Aid Windfall Propels Sweeping Change in Haiti

THE people of Haiti have their best chance in more than a century to create a new country. But to accomplish this, they must overcome huge obstacles.

``It's the people of Haiti ... who will change the country's situation,'' says Dumy Simeon, an unemployed accountant in Haiti's capital.

Among the greatest challenges for Haiti:

* Revamping a tattered economy. Haitians are the poorest people in the Western Hemisphere. In 1990, average income was $440 a year - a figure that has fallen sharply since 1991 with the country under an international embargo.

* Developing the rural economy. More than two-thirds of Haitians live in the countryside, scratching a living from farms that are too small and eroded to feed the nation.

* Rebuilding institutions, especially the public school system. Haiti has a public sector so shriveled that most institutions do not work anymore: the police, the judiciary, the state-owned telephone company, and the schools.

These problems may seem too overwhelming to solve. But Haiti has two factors in its favor. Its first democratically elected President Jean-Bertrand Aristide has returned to tremendous popular support. And Haiti will receive international aid for road-building, jobs programs, and humanitarian assistance. This week, the Monitor examines this poor Caribbean nation's effort to launch a new beginning in three articles.

Haiti has spent 200 years going backward, economically. As a French colony, it thrived by exporting sugar to Europe. In the 1790s, its trade with France was more than double Britain's trade with all its colonial holdings combined. But uninspired and corrupt leaders, combined with decades of diplomatic and economic isolation, turned that powerhouse into a basket case.

Despite the country's deep-rooted problems, economists are upbeat about President Aristide's potential to reverse the decline.

``This is a historic change that has tremendous possibilities,'' says Bob Maguire, coordinator of the Hopkins-Georgetown Haiti Project, an interuniversity project funded by the Ford Foundation.

Short-term `cluster bomb'

Aristide's plan has two components. The first is massive short-term aid. United States Agency for International Development (USAID) and the World Bank are spearheading an effort to raise $555 million from the world community for aid to Haiti in the next year. Nearly half of that should be available within the next three to four months. The aid involves everything from programs to provide 50,000 short-term jobs to subsidies for fuel imports.

The main complaint from economists is that the aid package may be too massive, hurting the private sector more than it helps the nation.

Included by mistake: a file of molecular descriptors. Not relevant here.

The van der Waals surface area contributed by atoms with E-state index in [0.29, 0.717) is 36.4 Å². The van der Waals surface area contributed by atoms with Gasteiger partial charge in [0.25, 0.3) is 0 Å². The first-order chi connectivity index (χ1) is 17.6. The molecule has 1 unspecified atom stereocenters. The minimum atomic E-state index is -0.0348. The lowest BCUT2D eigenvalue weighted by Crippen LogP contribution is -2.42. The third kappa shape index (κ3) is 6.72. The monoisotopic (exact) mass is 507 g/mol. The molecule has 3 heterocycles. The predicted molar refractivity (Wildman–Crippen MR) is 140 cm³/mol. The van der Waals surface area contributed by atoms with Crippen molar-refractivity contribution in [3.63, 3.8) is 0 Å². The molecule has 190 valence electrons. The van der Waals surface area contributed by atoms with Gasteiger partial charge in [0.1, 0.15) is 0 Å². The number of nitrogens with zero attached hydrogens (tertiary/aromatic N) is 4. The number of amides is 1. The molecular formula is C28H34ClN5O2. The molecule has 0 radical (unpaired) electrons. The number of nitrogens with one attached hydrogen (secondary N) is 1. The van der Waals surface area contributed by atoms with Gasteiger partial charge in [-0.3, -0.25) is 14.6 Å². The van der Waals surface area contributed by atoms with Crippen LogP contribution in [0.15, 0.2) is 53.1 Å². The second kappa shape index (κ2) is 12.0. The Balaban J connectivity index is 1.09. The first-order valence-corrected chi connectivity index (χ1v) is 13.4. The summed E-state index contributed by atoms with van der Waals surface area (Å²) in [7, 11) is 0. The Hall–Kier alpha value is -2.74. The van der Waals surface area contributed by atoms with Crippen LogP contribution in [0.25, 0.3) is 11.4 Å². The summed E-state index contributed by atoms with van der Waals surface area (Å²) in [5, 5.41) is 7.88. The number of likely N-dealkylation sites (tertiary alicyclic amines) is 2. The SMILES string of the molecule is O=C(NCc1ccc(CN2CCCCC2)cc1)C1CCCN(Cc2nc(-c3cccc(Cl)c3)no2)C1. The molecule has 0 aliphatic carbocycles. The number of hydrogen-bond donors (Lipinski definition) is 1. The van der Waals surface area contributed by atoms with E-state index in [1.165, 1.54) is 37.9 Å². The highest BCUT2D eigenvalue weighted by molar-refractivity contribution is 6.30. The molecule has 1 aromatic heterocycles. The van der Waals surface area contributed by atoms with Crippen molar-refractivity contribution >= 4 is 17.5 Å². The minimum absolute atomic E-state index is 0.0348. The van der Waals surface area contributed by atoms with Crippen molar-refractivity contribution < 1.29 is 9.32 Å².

``There's going to be a lot of pressure to cluster-bomb Haiti with dollars,'' Professor Maguire says. ``It's going to be a tough call for Haiti to absorb this money.''

The second part of Aristide's plan is long-term reconstruction. Though similar to Aristide's moves to aid the poor and streamline public institutions in his first seven months in office, the current program is more ambitious on two counts, economists say.

The first is its reach. ``There's a greater effort to reach out to broader sectors of society'' in the new program, says Mark Schneider, assistant administrator for Latin America and the Caribbean at USAID.

For example, the plan envisions some kind of transitional help to Haitian soldiers who soon will lose their jobs. At the same time, Aristide and his advisers are said to be contemplating some method of reimbursing the victims of human rights violations during the military's three-year rule.

The second difference is privatization of state-owned institutions, such as the telephone and water companies. Before the coup, Aristide presented a plan to economists and aid organizations in Paris in August, which included privatizing these institutions, widely acknowledged to be corrupt and inefficient. But that will be a tricky maneuver.

``That's only going to make the wealthy sectors of society wealthier,'' says Alex Dupuy, a sociology professor at Wesleyan University in Middletown, Conn. ``When they divest this public sector, I don't think the peasants will be buying them [the newly issued shares].'' Several economists see US and World Bank influence behind the privatization plan.

But Paul Latortue, an economist at the University of Puerto Rico and a part-time Aristide adviser, disagrees. ``The state structure has to be built almost from scratch,'' he says. ``There's the gamble it can be done more quickly, at lower cost,'' in the private sector. It is a risky plan because the methods for giving Haiti's poorest shares of these privatized companies are still experimental, he adds, but it's a gamble worth taking.

Opening up Haiti's trade

At the Paris conference, Aristide proposed cutting import tariffs - a free-trade move strongly supported by the US, the World Bank, and others. Such a program would make imports of products into Haiti cheaper but offer Haitian manufacturers and farmers less protection to compete against foreign competitors. The president is downplaying a proposal - controversial with the business class - from his original seven-month term that would have doubled the minimum wage in Haiti.

If the plan is successful, it should make the state work more for its citizens and dilute the monopoly power of Haiti's wealthiest families, economists say.

``I am not at all pessimistic despite the overwhelming job'' ahead, Mr. Latortue says. ``I think the Haitians are willing to do it.''

* Part 2 of this series, on Haiti's agriculture, will appear tomorrow.

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